Film Shooters: The Film Photography Project is a Valuable Free Resource You Should Know

Nurturing neophyte film photographers and movie makers, supplying photo schools with film cameras, and helping photographers of all levels learn how to use legacy film cameras, Michael Raso and the Film Photography Project volunteers have engaged with tens of thousands of film users around the world via a monthly podcast, by answering emailed questions and by conducting workshops. If you're into film of any size, shape or format, visit the FPP website and tune in to a podcast.

Based in the Garden State in a former 1940s war engine plant that's located one-half mile from an abandoned Kodak facility, Mike Raso and the Film Photography Project have a mission: to inspire, engage and inform beginners, pro photographers and movie makers on their journey with film cameras. The Garden State, for anyone who lives west of Ohio may be unaware, is the oft-misperceived lush farmland acreage and miles of bustling beaches also known as New Jersey.

Meet the Core FPP Lifeblood
Bound by a passion for photography—particularly film photography—FPP is staffed primarily by founder and podcast producer Mike Raso, podcast co-hosts Leslie Lazenby and Mat Marrash, and podcast contributors Dane Johnson, Owen McCafferty, Mark O’Brien, John Fedele and Paige Kay Davis. All members (click here for list) are unpaid volunteers.

Mike Raso, who is an adjunct professor at Union College in Cranford NJ where he teaches a class called Introduction to Film Photography, is a photographer, producer and filmmaker who's been in the business for a long time—for over 30 years. After studying cinematography under Czech cinematographer Bedrich Batka at New York University, Mike worked in broadcasting as a producer/editor beginning in 1988 for Comcast Corporation. After many years producing cable television content, he served as an independent producer for such networks as HBO, ShowTime and others.

Inspire, Engage, Inform
"Since 2009, it’s been our mission to inspire, engage and inform beginning and professional film photographers around the globe," Raso told us. "Our Film Photography Podcast, YouTube Channel and blogs share dependable product reviews, tutorials and tips that deconstruct the complex without dumbing down the content, providing tools that expand skills while supporting listeners' creative output, experiences and passion for film photography."

FPP also provides a web store where enthusiasts can find a wide variety of black & white and color films, including hard-to-get Double 8, Super 8 and 16mm film movie film and many, many obscure formats. They also offer an assortment of darkroom chemistry and supplies as well as assorted FPP branded gear.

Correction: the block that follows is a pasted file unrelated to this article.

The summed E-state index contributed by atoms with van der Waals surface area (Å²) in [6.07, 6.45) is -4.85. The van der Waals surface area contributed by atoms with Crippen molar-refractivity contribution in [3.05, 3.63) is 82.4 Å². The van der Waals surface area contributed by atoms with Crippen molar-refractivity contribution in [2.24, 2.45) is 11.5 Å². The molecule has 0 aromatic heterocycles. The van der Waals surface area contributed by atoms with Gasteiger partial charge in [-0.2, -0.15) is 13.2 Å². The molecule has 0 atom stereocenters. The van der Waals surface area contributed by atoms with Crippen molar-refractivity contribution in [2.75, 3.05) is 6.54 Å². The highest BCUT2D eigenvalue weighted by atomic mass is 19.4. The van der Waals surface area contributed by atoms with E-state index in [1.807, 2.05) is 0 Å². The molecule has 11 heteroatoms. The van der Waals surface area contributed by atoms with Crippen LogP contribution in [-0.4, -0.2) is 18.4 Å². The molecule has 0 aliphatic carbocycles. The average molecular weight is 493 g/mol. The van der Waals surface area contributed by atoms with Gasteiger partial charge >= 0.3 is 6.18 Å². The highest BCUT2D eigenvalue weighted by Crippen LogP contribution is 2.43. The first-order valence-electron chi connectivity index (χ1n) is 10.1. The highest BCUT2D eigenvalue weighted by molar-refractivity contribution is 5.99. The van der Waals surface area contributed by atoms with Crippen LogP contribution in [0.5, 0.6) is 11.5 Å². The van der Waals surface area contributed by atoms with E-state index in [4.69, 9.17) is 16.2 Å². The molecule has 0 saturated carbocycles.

Film Photography Fights an Uphill Battle
Total absence of new high-end models, hard to get repair parts, and disappearing repair knowledge—these are just three of the many obstacles film photographers deal with. Most photographers FPP encounters have digital workflow, i.e., when they shoot celluloid film they scan to digital. "In 2023," Mike told us, "digitizing film is as easy as it's ever been due to things like the Lomography smartphone scanner." The $39 kit is available from Lomography and from Amazon.

Market Observations
During our discussion of bygone 35mm film cameras, Mike mentioned Minolta at least three times—and bear in mind we covered a lot of territory. There's no way he could have known I was vice president of marketing at Minolta in a past life, so his genuine high esteem for the brand scored high marks with me. I asked him why Minolta was predominant in his conversation. He said that although he's a Canon fan, he appreciated Minolta as the high quality underdog. He said that the Minolta Freedom Zoom line is still very popular. He added that the Minolta X-series is phenomenal and the older SR-T cameras are also outstanding.

FPP School Camera Donation Program
FPP’s popular Camera Donation Program continues to place analog cameras, film and lenses into the hands of kids and instructors in the US at no cost to those institutions. Donations average 30 to 60 every two months. If you have a film camera that you'd like to see transferred to the eager hands of a budding young photographer, visit the FPP website to learn how.

Want to learn more about shooting film? Visit the FPP website today and take a good look around. Tune in to a podcast. Buy some film for that family heirloom camera you inherited and enjoy the creative fulfillment that may be missing from your photographic life. The Film Photography Project is there to assist you through every step.

Start Shooting 35mm Film - Here’s a Complete Guide
It’s easier to get started in film photography than you may think, and you’re sure to enjoy the ride. If you’re even vaguely thinking about shooting some film, read this Shutterbug story. It’s a compendium of everything you need and where to get it.

—Jon Sienkiewicz


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